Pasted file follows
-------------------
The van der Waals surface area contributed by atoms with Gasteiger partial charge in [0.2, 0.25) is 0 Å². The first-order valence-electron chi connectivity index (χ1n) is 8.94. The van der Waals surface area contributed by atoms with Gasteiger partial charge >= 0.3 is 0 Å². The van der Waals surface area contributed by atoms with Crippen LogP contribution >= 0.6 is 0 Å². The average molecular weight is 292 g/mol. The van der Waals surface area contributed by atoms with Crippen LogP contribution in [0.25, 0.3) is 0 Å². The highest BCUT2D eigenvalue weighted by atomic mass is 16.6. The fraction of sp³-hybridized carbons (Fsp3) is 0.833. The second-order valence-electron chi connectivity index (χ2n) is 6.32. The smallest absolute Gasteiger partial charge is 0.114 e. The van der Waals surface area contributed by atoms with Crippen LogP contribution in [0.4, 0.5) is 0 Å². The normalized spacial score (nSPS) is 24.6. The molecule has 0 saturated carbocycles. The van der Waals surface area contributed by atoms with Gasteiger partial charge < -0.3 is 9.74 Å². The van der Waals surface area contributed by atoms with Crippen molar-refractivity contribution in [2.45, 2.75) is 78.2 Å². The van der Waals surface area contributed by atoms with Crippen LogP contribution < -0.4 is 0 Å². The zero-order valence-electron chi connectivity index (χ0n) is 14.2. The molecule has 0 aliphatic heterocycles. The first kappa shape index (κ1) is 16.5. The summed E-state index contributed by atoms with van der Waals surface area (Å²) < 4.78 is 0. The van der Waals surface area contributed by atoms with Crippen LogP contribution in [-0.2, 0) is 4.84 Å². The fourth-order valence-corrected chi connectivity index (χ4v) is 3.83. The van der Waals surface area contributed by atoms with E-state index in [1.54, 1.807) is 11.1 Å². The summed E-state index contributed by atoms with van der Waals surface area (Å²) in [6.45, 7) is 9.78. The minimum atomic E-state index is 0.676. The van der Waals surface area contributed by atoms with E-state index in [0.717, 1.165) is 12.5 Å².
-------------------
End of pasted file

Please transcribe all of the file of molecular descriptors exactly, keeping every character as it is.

The van der Waals surface area contributed by atoms with Gasteiger partial charge in [0.2, 0.25) is 0 Å². The first-order valence-electron chi connectivity index (χ1n) is 8.94. The van der Waals surface area contributed by atoms with Gasteiger partial charge >= 0.3 is 0 Å². The van der Waals surface area contributed by atoms with Crippen LogP contribution >= 0.6 is 0 Å². The average molecular weight is 292 g/mol. The van der Waals surface area contributed by atoms with Crippen LogP contribution in [0.25, 0.3) is 0 Å². The highest BCUT2D eigenvalue weighted by atomic mass is 16.6. The fraction of sp³-hybridized carbons (Fsp3) is 0.833. The second-order valence-electron chi connectivity index (χ2n) is 6.32. The smallest absolute Gasteiger partial charge is 0.114 e. The van der Waals surface area contributed by atoms with Crippen LogP contribution in [0.4, 0.5) is 0 Å². The normalized spacial score (nSPS) is 24.6. The molecule has 0 saturated carbocycles. The van der Waals surface area contributed by atoms with Gasteiger partial charge < -0.3 is 9.74 Å². The van der Waals surface area contributed by atoms with Crippen molar-refractivity contribution in [2.45, 2.75) is 78.2 Å². The van der Waals surface area contributed by atoms with Crippen LogP contribution < -0.4 is 0 Å². The zero-order valence-electron chi connectivity index (χ0n) is 14.2. The molecule has 0 aliphatic heterocycles. The first kappa shape index (κ1) is 16.5. The summed E-state index contributed by atoms with van der Waals surface area (Å²) < 4.78 is 0. The van der Waals surface area contributed by atoms with Crippen LogP contribution in [-0.2, 0) is 4.84 Å². The fourth-order valence-corrected chi connectivity index (χ4v) is 3.83. The van der Waals surface area contributed by atoms with E-state index in [1.54, 1.807) is 11.1 Å². The summed E-state index contributed by atoms with van der Waals surface area (Å²) in [6.45, 7) is 9.78. The minimum atomic E-state index is 0.676. The van der Waals surface area contributed by atoms with E-state index in [0.717, 1.165) is 12.5 Å².